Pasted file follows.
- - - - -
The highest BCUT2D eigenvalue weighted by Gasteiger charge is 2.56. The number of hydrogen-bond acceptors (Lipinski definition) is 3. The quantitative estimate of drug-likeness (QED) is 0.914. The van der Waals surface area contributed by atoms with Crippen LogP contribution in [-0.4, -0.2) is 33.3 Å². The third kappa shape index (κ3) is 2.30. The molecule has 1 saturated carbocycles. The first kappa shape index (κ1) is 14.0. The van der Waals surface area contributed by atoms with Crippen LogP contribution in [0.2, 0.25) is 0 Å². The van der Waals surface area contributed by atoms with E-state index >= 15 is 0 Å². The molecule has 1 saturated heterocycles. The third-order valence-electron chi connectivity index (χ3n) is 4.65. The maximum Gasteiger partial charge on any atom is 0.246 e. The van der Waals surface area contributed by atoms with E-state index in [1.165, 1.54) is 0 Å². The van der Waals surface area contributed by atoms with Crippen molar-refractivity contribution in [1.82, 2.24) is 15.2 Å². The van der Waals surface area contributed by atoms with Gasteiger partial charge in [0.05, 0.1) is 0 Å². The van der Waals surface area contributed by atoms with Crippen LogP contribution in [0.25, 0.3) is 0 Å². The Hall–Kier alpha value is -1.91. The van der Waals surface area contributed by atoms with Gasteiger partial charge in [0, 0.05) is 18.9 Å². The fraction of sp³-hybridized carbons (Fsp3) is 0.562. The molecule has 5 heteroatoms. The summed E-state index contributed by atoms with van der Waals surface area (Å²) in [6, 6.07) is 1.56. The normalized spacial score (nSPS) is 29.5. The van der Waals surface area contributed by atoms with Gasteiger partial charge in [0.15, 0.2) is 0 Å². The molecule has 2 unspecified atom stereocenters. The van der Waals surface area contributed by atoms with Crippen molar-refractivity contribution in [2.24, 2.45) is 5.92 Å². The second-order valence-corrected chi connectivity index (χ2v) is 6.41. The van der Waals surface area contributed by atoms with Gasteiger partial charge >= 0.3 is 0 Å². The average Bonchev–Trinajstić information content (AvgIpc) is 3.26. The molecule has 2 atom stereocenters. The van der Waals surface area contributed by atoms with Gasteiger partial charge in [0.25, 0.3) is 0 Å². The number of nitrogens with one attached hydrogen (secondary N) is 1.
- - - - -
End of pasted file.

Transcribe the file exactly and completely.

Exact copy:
The highest BCUT2D eigenvalue weighted by Gasteiger charge is 2.56. The number of hydrogen-bond acceptors (Lipinski definition) is 3. The quantitative estimate of drug-likeness (QED) is 0.914. The van der Waals surface area contributed by atoms with Crippen LogP contribution in [-0.4, -0.2) is 33.3 Å². The third kappa shape index (κ3) is 2.30. The molecule has 1 saturated carbocycles. The first kappa shape index (κ1) is 14.0. The van der Waals surface area contributed by atoms with Crippen LogP contribution in [0.2, 0.25) is 0 Å². The van der Waals surface area contributed by atoms with E-state index >= 15 is 0 Å². The molecule has 1 saturated heterocycles. The third-order valence-electron chi connectivity index (χ3n) is 4.65. The maximum Gasteiger partial charge on any atom is 0.246 e. The van der Waals surface area contributed by atoms with E-state index in [1.165, 1.54) is 0 Å². The van der Waals surface area contributed by atoms with Crippen molar-refractivity contribution in [1.82, 2.24) is 15.2 Å². The van der Waals surface area contributed by atoms with Gasteiger partial charge in [0.05, 0.1) is 0 Å². The van der Waals surface area contributed by atoms with Crippen LogP contribution in [0.25, 0.3) is 0 Å². The Hall–Kier alpha value is -1.91. The van der Waals surface area contributed by atoms with Gasteiger partial charge in [0, 0.05) is 18.9 Å². The fraction of sp³-hybridized carbons (Fsp3) is 0.562. The molecule has 5 heteroatoms. The summed E-state index contributed by atoms with van der Waals surface area (Å²) in [6, 6.07) is 1.56. The normalized spacial score (nSPS) is 29.5. The van der Waals surface area contributed by atoms with Gasteiger partial charge in [0.15, 0.2) is 0 Å². The molecule has 2 unspecified atom stereocenters. The van der Waals surface area contributed by atoms with Crippen molar-refractivity contribution in [2.24, 2.45) is 5.92 Å². The second-order valence-corrected chi connectivity index (χ2v) is 6.41. The van der Waals surface area contributed by atoms with Gasteiger partial charge >= 0.3 is 0 Å². The average Bonchev–Trinajstić information content (AvgIpc) is 3.26. The molecule has 2 atom stereocenters. The van der Waals surface area contributed by atoms with Gasteiger partial charge in [0.25, 0.3) is 0 Å². The number of nitrogens with one attached hydrogen (secondary N) is 1.